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Kis v. Covelli Enterprises, Inc.

United States District Court, N.D. Ohio

May 16, 2018

ERIN E. KIS, on behalf of herself and all others similarly situated, Plaintiff,
v.
COVELLI ENTERPRISES, INC., Defendant. CHELSEA ROMANO, on behalf of herself and all others similarly situated, Plaintiff,
v.
COVELLI ENTERPRISES, INC., Defendant.

          OPINION & ORDER [Resolving Doc, 29, 39]

          JAMES S. GWIN UNITED STATES DISTRICT JUDGE

         Plaintiff Erin Kis and Plaintiff Chelsea Romano have filed putative collective actions against Defendant Covelli Enterprises, Inc. They allege that Covelli Enterprises violated the Fair Labor Standards Act (FLSA).[1] Plaintiff Kis also makes a claim based on an analogous state law.[2]

         Plaintiffs allege that, as assistant managers at various Panera Bread franchises, they were non-exempt workers under the FLSA and should have been paid at the overtime rate when they worked more than forty hours in a week.[3] They further allege that Covelli owns the Panera franchises where they worked and a number of franchises in other states.[4] And they claim that Covelli fails to properly compensate assistant managers for overtime in all of those locations.[5]

         The Court granted Defendant Covelli's motion to consolidate both cases.[6] The Plaintiffs now move for conditional certification of the following collective action class:

All individuals whom Defendant employs or employed as Panera Bread assistant managers in the United States for three years before this complaint's filing date (“Federal Eligibility Period”) who timely opt into this collective group.[7]

         For the reasons that follow, the Court GRANTS the motion for conditional certification.

         Under 29 U.S.C. § 216(b), an FLSA plaintiff violation can bring a representative action for herself and similarly situated persons where the plaintiffs are actually similarly situated and all have signaled in writing their affirmative consent to participate in the action.”[8]

         The Sixth Circuit has said that FLSA plaintiffs may proceed collectively when “their claims [are] unified by common theories of defendants' statutory violations, even if the proofs of these theories are inevitably individualized and distinct.”[9]

         At this, notice, stage of the proceedings, the Sixth Circuit requires the Plaintiffs to make only a “modest factual showing” that their “position is similar, not identical, to the positions held by the putative class members.”[10] Because a district court has limited evidence at this stage, this standard is “fairly lenient, ” and “typically results in ‘conditional certification' of a representative class.”[11]

         The Plaintiffs in this case have demonstrated that they are similarly situated and pursuing claims against Defendant Covelli based on a common legal theory. The declarations accompanying Plaintiffs' motion for conditional certification indicate that they are or were all assistant managers at one or more Panera Bread restaurants owned by Defendant Covelli.[12] Plaintiffs provide support for their claim that Defendant Covelli operates all its restaurants in a similar fashion with statements from several plaintiffs indicating that they have worked in multiple restaurants and that the restaurants are operated in a similar fashion.[13] And they claim that they were not properly compensated for their overtime hours and set forth allegations to support the claim that they are not exempt from the FLSA's overtime requirements.[14]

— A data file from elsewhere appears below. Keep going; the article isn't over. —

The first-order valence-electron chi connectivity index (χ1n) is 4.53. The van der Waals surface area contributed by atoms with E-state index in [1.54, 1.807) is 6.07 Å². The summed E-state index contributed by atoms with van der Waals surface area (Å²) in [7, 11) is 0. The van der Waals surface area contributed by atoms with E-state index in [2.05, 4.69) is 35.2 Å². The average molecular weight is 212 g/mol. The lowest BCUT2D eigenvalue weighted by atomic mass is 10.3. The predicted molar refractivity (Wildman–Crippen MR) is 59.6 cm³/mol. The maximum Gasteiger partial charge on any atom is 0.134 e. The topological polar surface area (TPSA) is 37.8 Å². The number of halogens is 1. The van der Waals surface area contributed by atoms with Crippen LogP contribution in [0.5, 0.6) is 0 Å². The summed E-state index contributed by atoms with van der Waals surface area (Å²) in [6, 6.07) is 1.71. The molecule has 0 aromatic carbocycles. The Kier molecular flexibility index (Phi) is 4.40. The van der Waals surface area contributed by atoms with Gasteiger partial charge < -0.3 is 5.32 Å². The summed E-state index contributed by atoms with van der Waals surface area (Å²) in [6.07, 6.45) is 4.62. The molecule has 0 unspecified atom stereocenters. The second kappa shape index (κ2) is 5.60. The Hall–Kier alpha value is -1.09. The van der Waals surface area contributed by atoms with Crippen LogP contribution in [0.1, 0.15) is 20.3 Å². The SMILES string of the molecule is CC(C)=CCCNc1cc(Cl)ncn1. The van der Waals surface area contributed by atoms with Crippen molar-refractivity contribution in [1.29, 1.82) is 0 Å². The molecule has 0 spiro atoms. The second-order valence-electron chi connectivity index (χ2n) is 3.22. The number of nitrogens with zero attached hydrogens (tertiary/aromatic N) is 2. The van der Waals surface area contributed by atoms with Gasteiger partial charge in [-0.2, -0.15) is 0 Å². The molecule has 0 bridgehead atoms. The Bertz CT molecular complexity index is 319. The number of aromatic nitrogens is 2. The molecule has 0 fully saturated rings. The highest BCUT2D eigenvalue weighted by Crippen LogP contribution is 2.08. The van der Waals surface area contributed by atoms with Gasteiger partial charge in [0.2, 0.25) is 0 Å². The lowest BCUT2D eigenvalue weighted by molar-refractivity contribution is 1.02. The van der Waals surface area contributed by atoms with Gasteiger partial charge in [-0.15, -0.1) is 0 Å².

Defendant Covelli protests that it is not the Plaintiffs' employer and, even if it was, Plaintiffs and the other putative class members are properly classified as exempt employees.[15] These arguments, however, generally go to the merits of Plaintiffs case and are not relevant to deciding whether this case should proceed as a collective action.[16]

         It is true that, if the putative class members had many different employers, they would not be similarly situated. But the Plaintiffs point to evidence suggesting that Covelli is, at the very least, a joint employer of the Plaintiffs and putative class members.[17] As joint employers are usually jointly and severally liable for FLSA violations, [18] that is enough to allow for conditional certification.[19] If it becomes apparent at a later stage that Covelli is or was not the class members' employer, it may move for decertification.

         Moreover, the fact that Defendant Covelli has produced evidence that contradicts the Plaintiffs' declarations is irrelevant. That evidence speaks to the credibility of Plaintiffs' evidence, which is not relevant at the conditional certification stage.[20]

         And while Defendant Covelli insists that the Plaintiffs have produced too few declarations, there is no magic number of declarations required ...


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